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  • image SM 81/1/30

Reference number

SM 81/1/30


[1] Working drawing for eating room chimney-piece, October 1787


Elevation of Chimney Piece, detail of mouldings and section


bar scale of 1/4 inch to 1 foot and full size


as above, Admiral Hood, Chimney Piece to Eating Room, (pencil) Copied, A. Composition, Marble (three times), lettered A to E, composition of oack (sic) leaves and acorns, composition, composition, Profile of pannell / of Tablet C / full size, B, B. Composition, composition, (pencil) This chimny piece Mr Dillingday / Eating Room / D-- caps & architrave like J Mowley / wall omitting the console / base this base like Mr Lewis, Wall line, line of pannel of pilaster, composition, composition, marble, front of marble, composition, E, marble, front of marble, composition, (pencil) K No 20, line of tablet, projection of water leaf, line of frieze, composition, composition, composition, (pencil) P80 with dimensions and calculations; (verso) Adml Hood / Chimney Piece for Eating / Room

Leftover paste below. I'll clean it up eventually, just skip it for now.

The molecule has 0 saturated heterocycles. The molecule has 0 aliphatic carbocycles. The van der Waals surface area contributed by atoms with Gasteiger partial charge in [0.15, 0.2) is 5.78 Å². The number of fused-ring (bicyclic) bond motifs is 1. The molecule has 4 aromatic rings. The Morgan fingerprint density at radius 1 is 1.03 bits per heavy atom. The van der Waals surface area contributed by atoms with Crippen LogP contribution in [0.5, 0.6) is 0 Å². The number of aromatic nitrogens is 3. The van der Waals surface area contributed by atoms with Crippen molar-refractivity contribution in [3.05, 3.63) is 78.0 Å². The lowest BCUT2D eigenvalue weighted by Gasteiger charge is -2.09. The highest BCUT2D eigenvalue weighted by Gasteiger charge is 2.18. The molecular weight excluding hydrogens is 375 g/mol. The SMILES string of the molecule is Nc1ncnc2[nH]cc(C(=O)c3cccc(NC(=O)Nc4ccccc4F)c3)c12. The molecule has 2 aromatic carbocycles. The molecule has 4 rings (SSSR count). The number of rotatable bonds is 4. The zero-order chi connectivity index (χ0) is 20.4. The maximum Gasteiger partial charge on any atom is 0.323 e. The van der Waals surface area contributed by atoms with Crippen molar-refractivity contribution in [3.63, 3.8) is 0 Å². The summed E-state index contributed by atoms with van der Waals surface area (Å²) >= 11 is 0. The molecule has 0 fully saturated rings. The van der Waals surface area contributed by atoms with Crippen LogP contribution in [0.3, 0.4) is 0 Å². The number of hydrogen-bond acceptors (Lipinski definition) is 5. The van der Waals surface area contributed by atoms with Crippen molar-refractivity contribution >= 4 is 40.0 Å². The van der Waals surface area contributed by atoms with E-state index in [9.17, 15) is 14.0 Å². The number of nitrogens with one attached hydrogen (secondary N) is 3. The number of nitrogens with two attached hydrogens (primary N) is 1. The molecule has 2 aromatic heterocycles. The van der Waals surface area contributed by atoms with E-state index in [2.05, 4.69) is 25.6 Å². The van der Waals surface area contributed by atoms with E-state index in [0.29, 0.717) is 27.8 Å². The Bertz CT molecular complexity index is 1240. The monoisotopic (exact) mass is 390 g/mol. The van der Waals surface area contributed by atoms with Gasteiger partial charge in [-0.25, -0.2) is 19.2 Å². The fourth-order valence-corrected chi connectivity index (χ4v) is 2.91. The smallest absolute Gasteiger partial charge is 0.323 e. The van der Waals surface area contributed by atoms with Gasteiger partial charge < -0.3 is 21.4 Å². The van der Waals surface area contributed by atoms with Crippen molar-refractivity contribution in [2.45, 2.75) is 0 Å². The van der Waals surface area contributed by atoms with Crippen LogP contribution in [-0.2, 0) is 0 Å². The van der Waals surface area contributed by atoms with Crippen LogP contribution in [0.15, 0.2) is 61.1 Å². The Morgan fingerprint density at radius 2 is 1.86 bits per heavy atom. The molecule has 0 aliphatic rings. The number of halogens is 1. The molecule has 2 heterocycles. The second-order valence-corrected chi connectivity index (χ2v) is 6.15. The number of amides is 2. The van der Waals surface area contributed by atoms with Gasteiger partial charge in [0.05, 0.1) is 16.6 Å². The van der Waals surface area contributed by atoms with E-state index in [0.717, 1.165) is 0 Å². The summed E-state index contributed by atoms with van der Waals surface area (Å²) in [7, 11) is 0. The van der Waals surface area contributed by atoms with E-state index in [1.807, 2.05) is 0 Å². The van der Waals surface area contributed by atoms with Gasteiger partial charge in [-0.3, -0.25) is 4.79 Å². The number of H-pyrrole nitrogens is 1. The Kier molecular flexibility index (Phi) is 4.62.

Signed and dated

  • 3 October 1787
    Welbeck Street Octr 3d 1787

Medium and dimensions

Pen, grey and pink washes, pencil, on laid paper with three fold marks (664 x 539)


SOANE, Sir John (1754--1837), architect


P. Lewis and G. Darley, Dictionary of ornament, 1986, p. 217.



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Sir John Soane's collection includes some 30,000 architectural, design and topographical drawings which is a very important resource for scholars worldwide. His was the first architect’s collection to attempt to preserve the best in design for the architectural profession in the future, and it did so by assembling as exemplars surviving drawings by great Renaissance masters and by the leading architects in Britain in the 17th and 18th centuries and his near contemporaries such as Sir William Chambers, Robert Adam and George Dance the Younger. These drawings sit side by side with 9,000 drawings in Soane’s own hand or those of the pupils in his office, covering his early work as a student, his time in Italy and the drawings produced in the course of his architectural practice from 1780 until the 1830s.

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